Author Topic: Forget steroids, gene doping is next frontier of performance enhancers in sport  (Read 1664 times)

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Offline GTF

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Scientists have seen the future of sport. It involves mice that can lift three times the average, humans that can run 90-minute marathons, and ligament tears that can be fixed by injection.

It is genetic engineering, therapy and doping, and it is the arrival of the bionic athlete. At the extreme, this is either the advancement or end of the human race. At the minimum, it is the unavoidable change to the way our sports-baseball, football, the Olympics, you name it-are played.

They used to talk about this in whispered tones, with only the occasional mention in mainstream media. Five years ago, the experts said gene doping wouldn't be a concern for another five years. More and more, that sci-fi, futuristic threat is now.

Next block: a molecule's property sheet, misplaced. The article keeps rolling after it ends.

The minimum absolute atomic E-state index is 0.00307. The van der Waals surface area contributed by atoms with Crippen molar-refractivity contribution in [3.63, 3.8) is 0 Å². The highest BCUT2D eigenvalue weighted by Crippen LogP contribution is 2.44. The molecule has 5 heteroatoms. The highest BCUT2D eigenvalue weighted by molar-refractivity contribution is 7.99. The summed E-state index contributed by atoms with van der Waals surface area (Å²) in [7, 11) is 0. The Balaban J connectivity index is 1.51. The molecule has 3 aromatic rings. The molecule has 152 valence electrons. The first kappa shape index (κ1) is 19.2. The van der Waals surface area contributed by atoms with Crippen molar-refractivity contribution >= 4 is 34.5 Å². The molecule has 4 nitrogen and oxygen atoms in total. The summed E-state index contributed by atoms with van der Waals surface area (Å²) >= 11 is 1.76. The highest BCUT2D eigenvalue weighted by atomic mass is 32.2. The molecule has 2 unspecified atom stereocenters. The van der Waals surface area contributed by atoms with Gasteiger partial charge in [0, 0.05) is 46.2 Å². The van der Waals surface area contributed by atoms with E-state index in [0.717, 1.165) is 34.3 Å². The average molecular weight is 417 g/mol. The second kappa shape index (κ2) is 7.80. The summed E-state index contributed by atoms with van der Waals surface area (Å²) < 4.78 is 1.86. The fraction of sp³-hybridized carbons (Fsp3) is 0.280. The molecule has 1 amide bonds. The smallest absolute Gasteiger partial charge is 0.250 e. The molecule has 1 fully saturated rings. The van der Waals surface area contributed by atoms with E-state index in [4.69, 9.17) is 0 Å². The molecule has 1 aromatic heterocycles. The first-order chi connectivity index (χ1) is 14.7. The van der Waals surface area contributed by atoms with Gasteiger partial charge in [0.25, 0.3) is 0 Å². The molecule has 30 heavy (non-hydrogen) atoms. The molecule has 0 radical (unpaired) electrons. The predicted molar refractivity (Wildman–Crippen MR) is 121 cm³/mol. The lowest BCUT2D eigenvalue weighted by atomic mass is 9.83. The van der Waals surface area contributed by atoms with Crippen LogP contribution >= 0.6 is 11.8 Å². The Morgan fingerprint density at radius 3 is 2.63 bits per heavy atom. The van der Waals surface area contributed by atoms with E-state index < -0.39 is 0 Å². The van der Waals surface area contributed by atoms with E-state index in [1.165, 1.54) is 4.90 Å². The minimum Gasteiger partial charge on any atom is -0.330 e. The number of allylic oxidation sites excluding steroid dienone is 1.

''The upcoming Olympics,'' says Ron Evans, a genetics professor at the Salk Institute, ''it's probable that right now, someone is training on this.''

Evans knows. He led a team of geneticists who created ''the marathon mouse,'' a rodent that ran twice as long as normal mice with one-third of the weight gain.

The goal of Evans' work is to cure obesity, diabetes, certain kinds of heart disease, and all sorts of noble endeavors. But you know who calls him? Athletes. Coaches. Even a horse trainer.

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Do not support those who give a bad name to running, boycott all Devine Racing events: Marathon of Palm Beaches, New Jersey Marathon, Las Vegas Marathon, & Salt Lake City Marathon.